Nextech's VP of Regulatory and Compliance, Courtney Tesvich reviews what you need to know before the end-of-year deadline for EHR development companies to comply with the Office of the National Coordinator for Health Information Technology (ONC) Cures Act certification updates.
While healthcare may not be an industry that is known for being at the forefront of digital transformation technologies, data analytics is an area in which these organizations especially tend to struggle. They often lack strategies to apply technology toward making better decisions. This article outlines a number of easily implemented strategies that can enable healthcare entities to begin leveraging their data.
It has always been important for Plastic Surgery practices to recognize the direct effect that patient experience has on retention and practice growth. Now more than ever, Plastic Surgery practices must increase operational efficiency to be more competitive. Many practices are looking to new technology options to help fill the gaps in operational efficiency.
By Eric Nilsson, Chief Technology Officer, Nextech According to the most recent Medscape EHR report, fewer than half of all physicians – 42 percent – are satisfied with their current electronic health record (EHR) system. If you’re among the satisfied users, particularly if you’re a specialist, it’s probably because your practice asked the right questions before making a selection. If you’re not among those who are satisfied and are thinking of switching EHRs, asking the following five questions of each vendor you consider can ensure that your next EHR is a better choice for you in particular. What functionality does the EHR offer to my specialty? Data consistently shows a correlation between EHR satisfaction and the degree to which the system is designed for the type of practice using it. A system that works just fine for a primary care provider may be missing features and functions that are necessary for specialists – one-size-fits-all solutions don’t typically “fit all” when it comes to user productivity and user workflows. Before solidifying a relationship with a potential vendor, you should ask yourself: What templates will you get that are designed for your specialty? How many users of your type does the vendor have, and can you talk to reference accounts? If the vendor has deep knowledge of the needs of your specialty, and can connect you with users like you, who speak highly of the solution, you’re on the road to the right choice.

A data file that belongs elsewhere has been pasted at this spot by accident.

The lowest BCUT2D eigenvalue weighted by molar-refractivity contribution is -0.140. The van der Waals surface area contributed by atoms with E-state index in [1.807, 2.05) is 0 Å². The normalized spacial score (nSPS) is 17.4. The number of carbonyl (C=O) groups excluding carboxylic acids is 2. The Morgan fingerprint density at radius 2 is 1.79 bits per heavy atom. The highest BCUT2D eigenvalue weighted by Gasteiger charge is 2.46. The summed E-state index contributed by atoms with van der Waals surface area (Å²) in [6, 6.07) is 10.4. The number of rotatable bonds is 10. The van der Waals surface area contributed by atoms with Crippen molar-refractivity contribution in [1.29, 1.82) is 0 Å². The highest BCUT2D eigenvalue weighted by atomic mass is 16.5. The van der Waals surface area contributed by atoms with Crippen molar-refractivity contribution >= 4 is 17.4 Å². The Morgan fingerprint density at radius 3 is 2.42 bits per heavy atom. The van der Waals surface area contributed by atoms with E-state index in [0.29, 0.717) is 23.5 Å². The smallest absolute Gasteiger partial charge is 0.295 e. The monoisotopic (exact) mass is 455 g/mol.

Specialty providers who have pursued meaningful use incentives can confirm that the program certainly was not designed for them. That’s not to say that the incentives aren’t worth the effort, however. The Centers for Medicare and Medicaid Services has paid out more than $25.7 billion in incentive payments as of Dec. 1, 2014. Any provider who has implemented an EMR and realizes significant revenue from Medicare or Medicaid billings, but didn’t take the time to seriously look into meaningful use, may have left money on the table — and may be subject to penalties that begin in 2015.
Federal healthcare initiatives tied to reimbursement, which invariably apply to all healthcare providers, tend to mean equal pain for unequal gain to specialty practices.
David brings over a decade of executive management experience in healthcare information technology to his role as president and CEO of Nextech. In this special guest appearance on the Healthcare Insider radio show,c under the Centers for Medicare and Medicaid Services’ (CMS) EHR Incentive Program.